E.ON is in discussions with multiple offtakers for its planned hydrogen distribution network in Germany, Europe's biggest energy network operator told S&P Global Platts Nov. 24.
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E.ON company was talking to a "significant two-digit" number of potential end users for its 80,000 mt/year H2.Ruhr renewable hydrogen and ammonia project in the Ruhr region, E.ON vice president strategy energy networks Carsten Borchers said on the sidelines of the Global Manufacturing and Industrialization Summit in Dubai.
"We are working with Spain's Iberdrola and Italy's Enel on establishing a green hydrogen value chain," Borchers said.
E.ON plans to establish a distribution network and corresponding infrastructure for renewable hydrogen and ammonia to supply industrial and mobility customers."
The hydrogen production will be powered by new solar photovoltaic and wind plants in Italy and Spain, as part of the CEO Alliance of 12 European companies to promote cross-border low-carbon projects, E.ON said in a statement in October.
In Spain, the hydrogen produced by electrolysis of water will be converted into ammonia and shipped to Germany, with exports starting in 2024.
Renewable power generation in Italy will be exported to Germany for hydrogen production from a new 20-MW electrolyzer, planned to start by 2025, with the scope to expand capacity.
"Green hydrogen is the only truly sustainable option for decarbonizing industrial processes," E.ON CEO Leonhard Birnbaum said in the statement.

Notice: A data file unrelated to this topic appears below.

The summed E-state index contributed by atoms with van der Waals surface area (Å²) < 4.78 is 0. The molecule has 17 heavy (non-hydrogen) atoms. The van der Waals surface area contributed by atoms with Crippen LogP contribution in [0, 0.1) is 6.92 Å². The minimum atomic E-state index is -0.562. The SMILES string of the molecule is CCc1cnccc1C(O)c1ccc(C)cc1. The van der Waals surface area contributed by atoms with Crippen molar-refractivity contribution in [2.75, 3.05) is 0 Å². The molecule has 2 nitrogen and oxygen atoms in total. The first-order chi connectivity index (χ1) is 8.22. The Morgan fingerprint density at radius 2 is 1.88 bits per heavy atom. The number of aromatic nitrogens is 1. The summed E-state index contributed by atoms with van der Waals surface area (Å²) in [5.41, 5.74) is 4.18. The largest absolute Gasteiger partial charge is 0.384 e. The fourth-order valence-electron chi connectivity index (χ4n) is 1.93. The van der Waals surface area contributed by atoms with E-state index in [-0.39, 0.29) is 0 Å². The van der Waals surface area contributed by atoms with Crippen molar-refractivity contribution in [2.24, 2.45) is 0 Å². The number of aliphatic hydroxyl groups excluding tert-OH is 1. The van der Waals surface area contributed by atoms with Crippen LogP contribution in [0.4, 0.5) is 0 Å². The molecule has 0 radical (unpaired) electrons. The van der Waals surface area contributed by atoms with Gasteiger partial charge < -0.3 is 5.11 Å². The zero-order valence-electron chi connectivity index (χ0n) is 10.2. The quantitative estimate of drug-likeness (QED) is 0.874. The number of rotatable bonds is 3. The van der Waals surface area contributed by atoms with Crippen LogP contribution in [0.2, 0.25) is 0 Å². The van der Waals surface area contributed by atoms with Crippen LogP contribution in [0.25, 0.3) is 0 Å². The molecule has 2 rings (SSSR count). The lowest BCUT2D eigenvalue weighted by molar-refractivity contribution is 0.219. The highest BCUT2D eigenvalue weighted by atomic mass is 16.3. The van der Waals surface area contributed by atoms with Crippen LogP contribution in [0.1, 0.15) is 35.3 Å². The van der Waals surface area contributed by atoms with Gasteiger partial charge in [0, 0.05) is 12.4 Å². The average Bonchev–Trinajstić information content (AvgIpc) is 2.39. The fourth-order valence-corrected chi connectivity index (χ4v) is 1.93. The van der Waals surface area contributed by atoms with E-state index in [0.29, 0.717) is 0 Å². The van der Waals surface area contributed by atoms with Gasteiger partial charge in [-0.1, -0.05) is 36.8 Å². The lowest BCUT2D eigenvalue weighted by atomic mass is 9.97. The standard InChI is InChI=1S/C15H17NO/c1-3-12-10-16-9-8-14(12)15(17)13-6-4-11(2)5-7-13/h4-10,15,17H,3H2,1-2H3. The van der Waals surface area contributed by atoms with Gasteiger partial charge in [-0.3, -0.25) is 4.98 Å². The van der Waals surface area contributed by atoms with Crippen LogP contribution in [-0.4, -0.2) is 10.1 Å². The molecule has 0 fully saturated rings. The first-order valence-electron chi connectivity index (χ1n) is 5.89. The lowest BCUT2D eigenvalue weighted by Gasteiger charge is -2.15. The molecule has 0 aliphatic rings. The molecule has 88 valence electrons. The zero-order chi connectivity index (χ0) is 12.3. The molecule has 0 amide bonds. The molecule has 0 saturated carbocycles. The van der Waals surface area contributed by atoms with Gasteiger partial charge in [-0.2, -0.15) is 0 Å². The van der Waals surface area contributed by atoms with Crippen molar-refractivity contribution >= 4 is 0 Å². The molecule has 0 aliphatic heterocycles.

"For this, we will require much more hydrogen in Germany long term, than we can produce ourselves," Birnbaum said. "What we need are strong pan-European partnerships and efficient supply chains, which must be established now."
The green hydrogen will be fed into the pipeline network between Duisburg and Dortmund by 2032.
E.ON hopes to make a final investment decision in 2022, subject to establishing offtake agreements to underpin demand, and securing EU subsidies.
Borchers said the project would require an investment of hundreds of millions of euros, "comparable to any kind of pipeline project", while the exact figure would depend on the extent to which existing pipelines could be repurposed.
The company expects growing demand for hydrogen in the Ruhr region, from 17 TWh/year at present to up to 150 TWh/year by 2050.
Borchers told Platts the project would provide a model for other industrial regions to decarbonize, with the potential for hundreds of such networks to be deployed in Europe.
Renewable hydrogen production costs are expected to fall dramatically this decade, driven by lower green power costs.
S&P Global Platts assessed the cost of producing renewable hydrogen via alkaline electrolysis in Europe at Eur11.82/kg ($13.24/kg) Nov. 23 (Netherlands, including capex), based on month-ahead power prices. PEM electrolysis production was assessed at Eur14.13/kg, while blue hydrogen production by steam methane reforming (including carbon, CCS and capex) was Eur5.96/kg.